A Pew poll conducted in 2002 showed that the United States stands out as the most religious among the wealthy western nations for the religiosity of its people.
Religion is much more important to Americans than to people living in other wealthy nations. Six-in-ten (59%) people in the U.S. say religion plays a very important role in their lives. This is roughly twice the percentage of self-avowed religious people in Canada (30%), and an even higher proportion when compared with Japan and Western Europe. Americans' views are closer to people in developing nations, such as India and Pakistan, than to the citizens of developed nations. The poll showed that 92% of respondents in India and 91% in Pakistan say religion is important to them.
A new poll conducted by Pew now reveals that Americans are by all measures a deeply religious people, but they are also deeply ignorant about religion.
Researchers from the independent Pew Forum on Religion and Public Life phoned more than 3,400 Americans and asked them 32 questions about the Bible, Christianity and other world religions, famous religious figures and the constitutional principles governing religion in public life.
On average, people who took the survey answered half the questions incorrectly, and many flubbed even questions about their own faith.
Those who scored the highest were atheists and agnostics, as well as two religious minorities: Jews and Mormons. The results were the same even after the researchers controlled for factors like age and racial differences.
“Even after all these other factors, including education, are taken into account, atheists and agnostics, Jews and Mormons still outperform all the other religious groups in our survey,” said Greg Smith, a senior researcher at Pew.
Among the topics covered in the survey were: Where was Jesus born? What is Ramadan? Whose writings inspired the Protestant Reformation? Which Biblical figure led the exodus from Egypt? What religion is the Dalai Lama? Joseph Smith? Mother Teresa? In most cases, the format was multiple choice.
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The researchers said that the questionnaire was designed to represent a breadth of knowledge about religion, but was not intended to be regarded as a list of the most essential facts about the subject. Most of the questions were easy, but a few were difficult enough to discern which respondents were highly knowledgeable.
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On questions about the Bible and Christianity, the groups that answered the most right were Mormons and white evangelical Protestants.
On questions about world religions, like Islam, Buddhism, Hinduism and Judaism, the groups that did the best were atheists, agnostics and Jews.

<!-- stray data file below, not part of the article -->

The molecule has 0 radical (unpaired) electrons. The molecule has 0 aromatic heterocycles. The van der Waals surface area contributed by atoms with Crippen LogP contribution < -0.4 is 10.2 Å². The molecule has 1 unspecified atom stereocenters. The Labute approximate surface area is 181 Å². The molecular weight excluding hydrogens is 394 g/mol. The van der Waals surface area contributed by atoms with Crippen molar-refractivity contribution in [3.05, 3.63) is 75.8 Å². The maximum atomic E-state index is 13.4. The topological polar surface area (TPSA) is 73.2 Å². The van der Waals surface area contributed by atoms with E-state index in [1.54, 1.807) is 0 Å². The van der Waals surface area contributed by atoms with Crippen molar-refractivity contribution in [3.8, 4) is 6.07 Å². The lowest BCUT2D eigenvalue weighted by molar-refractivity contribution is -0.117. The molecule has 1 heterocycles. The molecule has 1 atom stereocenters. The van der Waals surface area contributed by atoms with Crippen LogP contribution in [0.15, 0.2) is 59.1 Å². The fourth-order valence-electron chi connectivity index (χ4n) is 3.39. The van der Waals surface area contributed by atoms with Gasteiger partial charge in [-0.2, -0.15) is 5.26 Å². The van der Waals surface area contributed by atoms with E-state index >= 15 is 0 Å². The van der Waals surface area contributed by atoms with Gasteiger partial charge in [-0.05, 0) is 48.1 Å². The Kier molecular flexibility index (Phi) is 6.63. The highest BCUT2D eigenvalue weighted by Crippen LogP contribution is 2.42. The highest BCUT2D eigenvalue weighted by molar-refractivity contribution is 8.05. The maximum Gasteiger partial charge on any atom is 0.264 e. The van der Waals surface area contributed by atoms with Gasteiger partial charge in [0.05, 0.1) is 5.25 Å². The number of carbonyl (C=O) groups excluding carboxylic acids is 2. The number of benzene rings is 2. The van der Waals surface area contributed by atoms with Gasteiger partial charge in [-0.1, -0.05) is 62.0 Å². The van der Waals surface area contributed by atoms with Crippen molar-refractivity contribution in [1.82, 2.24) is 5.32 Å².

One finding that may grab the attention of policy makers is that most Americans wrongly believe that anything having to do with religion is prohibited in public schools.
An overwhelming 89 percent of respondents, asked whether public school teachers are permitted to lead a class in prayer, correctly answered no.
But fewer than one of four knew that a public school teacher is permitted “to read from the Bible as an example of literature.” And only about one third knew that a public school teacher is permitted to offer a class comparing the world’s religions.
The survey’s authors concluded that there was “widespread confusion” about “the line between teaching and preaching.”
Mr. Smith said the survey appeared to be the first comprehensive effort at assessing the basic religious knowledge of Americans, so it is impossible to tell whether they are more or less informed than in the past.
The phone interviews were conducted in English and Spanish in May and June. There were not enough Muslim, Buddhist or Hindu respondents to say how those groups ranked.
Clergy members who are concerned that their congregants know little about the essentials of their own faith will no doubt be appalled by some of these findings:
* Fifty-three percent of Protestants could not identify Martin Luther as the man who started the Protestant Reformation.
* Forty-five percent of Catholics did not know that their church teaches that the consecrated bread and wine in holy communion are not merely symbols, but actually become the body and blood of Christ.
* Forty-three percent of Jews did not know that Maimonides, one of the foremost rabbinical authorities and philosophers, was Jewish.
The question about Maimonides was the one that the fewest people answered correctly. But 51 percent knew that Joseph Smith was Mormon, and 82 percent knew that Mother Teresa was Roman Catholic.
I am not aware of a similar survey ever done in Pakistan to gauge Pakistanis' knowledge of Islam in particular, and other religions in general. I think such a survey would be a worthwhile exercise.
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